H1, histone, dH1, HisC
Phosphorylated in oocytes during prophase I of meiosis.
Click to get a list of regulatory features (enhancers, TFBS, etc.) and gene disruptions (point mutations, indels, etc.) within or overlapping Dmel\His1 using the Feature Mapper tool.
GBrowse - Visual display of RNA-Seq signalsView Dmel\His1 in GBrowse 2
Please Note This section lists cDNAs and ESTs that fall within the genomic extent of the gene model, which may include cDNAs and ESTs of genes within introns, or of overlapping genes. Please see GBrowse for alignment of the cDNAs and ESTs to the gene model.
For each fully sequenced cDNA the DGRC maintains various forms of the cDNA (e.g tagged or untagged) in several different host vectors for subsequent cloning and expression in Drosophila and Drosophila cell lines.
DNA-protein interactions: genome-wide binding profile assayed for His1 protein in Kc167 cells; see Chromatin_types_NKI collection report. Individual protein-binding experiments listed under "Samples" at GEO_GSE22069 (http://www.ncbi.nlm.nih.gov/geo/query/acc.cgi?acc=GSE22069).
dsRNA made from templates generated with primers directed against this gene was transfected onto wild-type Kc cells to determine whether the presence of His1 is essential for the association of ribosomal proteins on chromatin. Using this method, His1 is considered essential for the association of ribosomal proteins with chromatin.
Chromatin in a cell free chromatin assembly system derived from embryos contains an activity that hydrolyses ATP to render entire nucleosome arrays mobile even in the absence of ATP, and even in the presence of histone H1.
Efficient repression of transcription by polymerase II in this system does not require the presence of His1.
polo gene product immunoprecipitated from single Drosophila embryos can phosphorylate casein in vitro, and the kinase activity peaks cyclically at late anaphase/telophase. This contrasts with the cycling of CycB associated p34cdc2 histone H1 kinase, which is maximal upon entry into mitosis during the rapid syncitial mitoses.
The codon bias of the histone genes from D.melanogaster and D.hydei illustrates that the generalisation that abundantly expressed genes have a high codon bias and low rates of silent substitution does not hold for the histone genes.
The position of the homologous histone gene repeats within the nuclei of early embryo cells has been investigated. The two homologous histone gene clusters are distinct and separate through all stages of the cell cycle up to nuclear cycle 13. During interphase of cycle 14, the two clusters colocalise with high frequency, and move from near the midline of the nucleus towards the apical side.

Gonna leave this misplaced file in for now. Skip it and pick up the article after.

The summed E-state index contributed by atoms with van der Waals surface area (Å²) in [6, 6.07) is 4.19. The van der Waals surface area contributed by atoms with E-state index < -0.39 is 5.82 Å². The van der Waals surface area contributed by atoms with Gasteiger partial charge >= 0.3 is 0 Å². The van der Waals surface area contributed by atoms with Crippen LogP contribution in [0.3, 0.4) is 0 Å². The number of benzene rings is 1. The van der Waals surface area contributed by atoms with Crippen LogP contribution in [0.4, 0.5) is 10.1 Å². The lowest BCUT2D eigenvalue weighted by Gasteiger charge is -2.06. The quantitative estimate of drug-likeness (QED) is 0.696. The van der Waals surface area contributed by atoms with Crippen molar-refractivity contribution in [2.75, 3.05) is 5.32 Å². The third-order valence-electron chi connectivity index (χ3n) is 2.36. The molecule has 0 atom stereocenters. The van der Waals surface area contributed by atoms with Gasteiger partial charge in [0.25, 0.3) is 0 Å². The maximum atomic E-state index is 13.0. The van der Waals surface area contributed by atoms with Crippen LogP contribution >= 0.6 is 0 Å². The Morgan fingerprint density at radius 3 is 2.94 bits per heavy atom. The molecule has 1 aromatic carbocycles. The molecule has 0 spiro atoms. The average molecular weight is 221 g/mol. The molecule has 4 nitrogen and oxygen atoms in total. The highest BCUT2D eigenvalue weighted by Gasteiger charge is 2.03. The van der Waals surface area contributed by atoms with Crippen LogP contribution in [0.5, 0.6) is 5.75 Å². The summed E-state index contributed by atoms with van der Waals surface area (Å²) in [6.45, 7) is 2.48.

Scaffold attachment region sequences are implicated in the regional opening or closing of chromatin, possibly through their ability to serve as regulators for the His1-induced condensation of chromatin.
In vivo UV cross-linking and nuclear run-on assays shows that RNA polymerase II density on the Hsp70Bb gene is rapidly repressed by heat shock.
DNA replication of the 5kb histone gene repeating unit in tissue culture cells (Drosophila Kc cells) initiates at multiple sites located within the repeating unit. Several replication pause sites are located at 5' upstream regions of some histone genes.
Nascent chain nuclear run-on assays in KC161 cells reveal different responses to heat shock for different genes. Transcription of His1 is severely inhibited under mild heat shocks, of Act5C decreases proportionally with increasing temperature while that of the core histone genes or the heat shock cognates is repressed only under extreme heat shock. Increased transcription of the heat shock genes is observed within 1-2 mins of heat shock and maximal rates were reached within 2-5 minutes. Rates of transcription vary over a 20-fold range.
Comparison of CpG distribution in the coding region of 121 genes from six species supports the mCpG mutational hotspot explanation of CpG suppression in methylated species at position II-III and III-I.
4.8kb and 5.0kb repeats containing the histone genes His1, His2A, His2B, His3 and His4 are present in all of the more than 20 D.melanogaster strains studied. The strains differ in the relative amounts of the two repeat types, with the 5.0kb repeat always present in equal or greater amounts than the 4.8kb repeat. The strains also differ in a number of far less abundant fragments containing histone gene sequences.
Encodes Histone-H1. See HIS-C record. H1 associates with DNA between nucleosomes. The ratio of H1 to nucleosome core histones is higher in the salivary glands of larvae than in the cells of young embryos (Holmgren, Johansson, Lambertsson, and Rasmusson, 1985). The expression of the histone genes changes in mid-embryogenesis (Ambrosio and Schedl, 1985; Ruddell and Jacobs-Lorena, 1985). The egg chambers contain a variable and low level of mRNA during nurse cell polytenization; however, at the end of stage 10, all the nurse cells accumulate histone mRNA which is turned over to the growing oocytes as the nurse cells degenerate. Heterozygosity for full or partial deficiency of the histone genes suppresses variegation (BSV, Sbv, wm4); duplications without effect on level of variegation (Moore, Sinclair and Grigliatti, 1983). Transcription not repressed by heat shock (Spradling, Pardue and Penman, 1977).